1. Decriminalizing and de-stigmatizing prostituted people.
  2. Repressing global sex trade markets through containing demand.
  3. Creating accountability for buyers and pimps outside of the bourgeois state judicial system.
  4. Ensuring the universal right to exit and right to not be prostituted.
  5. Focusing specifically on the most vulnerable proletarian women in the sex trade, including women who are indigenous, Asian, Pacific Islander, Black, Latin American, transgender, and especially children.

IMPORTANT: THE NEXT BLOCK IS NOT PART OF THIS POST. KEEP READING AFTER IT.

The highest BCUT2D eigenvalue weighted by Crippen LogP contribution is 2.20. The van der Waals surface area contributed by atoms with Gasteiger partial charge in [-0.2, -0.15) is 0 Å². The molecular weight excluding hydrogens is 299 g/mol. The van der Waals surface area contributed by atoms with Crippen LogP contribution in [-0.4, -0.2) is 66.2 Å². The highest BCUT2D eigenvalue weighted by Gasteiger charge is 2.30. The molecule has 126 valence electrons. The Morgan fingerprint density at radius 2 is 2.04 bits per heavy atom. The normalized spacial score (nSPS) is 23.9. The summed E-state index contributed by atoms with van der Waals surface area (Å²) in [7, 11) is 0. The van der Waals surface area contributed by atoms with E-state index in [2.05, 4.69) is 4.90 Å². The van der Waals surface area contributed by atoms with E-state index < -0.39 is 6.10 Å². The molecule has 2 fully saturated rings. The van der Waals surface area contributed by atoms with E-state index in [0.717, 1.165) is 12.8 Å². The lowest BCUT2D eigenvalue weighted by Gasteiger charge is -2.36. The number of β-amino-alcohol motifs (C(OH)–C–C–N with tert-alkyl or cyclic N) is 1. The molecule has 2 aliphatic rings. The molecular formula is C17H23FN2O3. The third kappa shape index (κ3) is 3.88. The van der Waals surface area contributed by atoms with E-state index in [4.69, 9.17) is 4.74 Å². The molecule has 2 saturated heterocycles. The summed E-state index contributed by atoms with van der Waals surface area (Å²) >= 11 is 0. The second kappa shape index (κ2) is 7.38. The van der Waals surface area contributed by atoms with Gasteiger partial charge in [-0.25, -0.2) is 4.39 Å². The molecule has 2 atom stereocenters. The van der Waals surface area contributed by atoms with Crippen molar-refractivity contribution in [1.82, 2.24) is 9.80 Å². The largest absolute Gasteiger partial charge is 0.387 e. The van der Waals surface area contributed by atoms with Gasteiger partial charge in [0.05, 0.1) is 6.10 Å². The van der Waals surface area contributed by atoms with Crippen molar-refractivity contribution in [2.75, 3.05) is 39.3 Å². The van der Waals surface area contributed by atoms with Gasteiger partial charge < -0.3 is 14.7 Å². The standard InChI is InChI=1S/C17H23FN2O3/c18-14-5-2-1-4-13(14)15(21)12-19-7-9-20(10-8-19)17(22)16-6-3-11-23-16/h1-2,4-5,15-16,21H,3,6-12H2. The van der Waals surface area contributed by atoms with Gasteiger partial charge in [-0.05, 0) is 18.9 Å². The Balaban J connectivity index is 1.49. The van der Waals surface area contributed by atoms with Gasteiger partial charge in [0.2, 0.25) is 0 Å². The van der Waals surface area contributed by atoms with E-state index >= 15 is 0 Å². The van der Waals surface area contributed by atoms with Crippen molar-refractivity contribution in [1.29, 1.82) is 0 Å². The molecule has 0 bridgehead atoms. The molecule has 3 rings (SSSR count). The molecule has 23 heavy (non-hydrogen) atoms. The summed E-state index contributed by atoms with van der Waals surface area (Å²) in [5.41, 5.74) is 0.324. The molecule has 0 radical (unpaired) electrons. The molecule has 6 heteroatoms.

6. Pursuing an ambitious plan for women’s liberation alongside increasing opportunities for women at the bottom including good jobs, housing, education, etc.
  7. Organizing towards complete abolition on the road to social revolution.

Member of AF3IRM. Anti-imperialist, scientific socialist, and transnational proletarian feminist.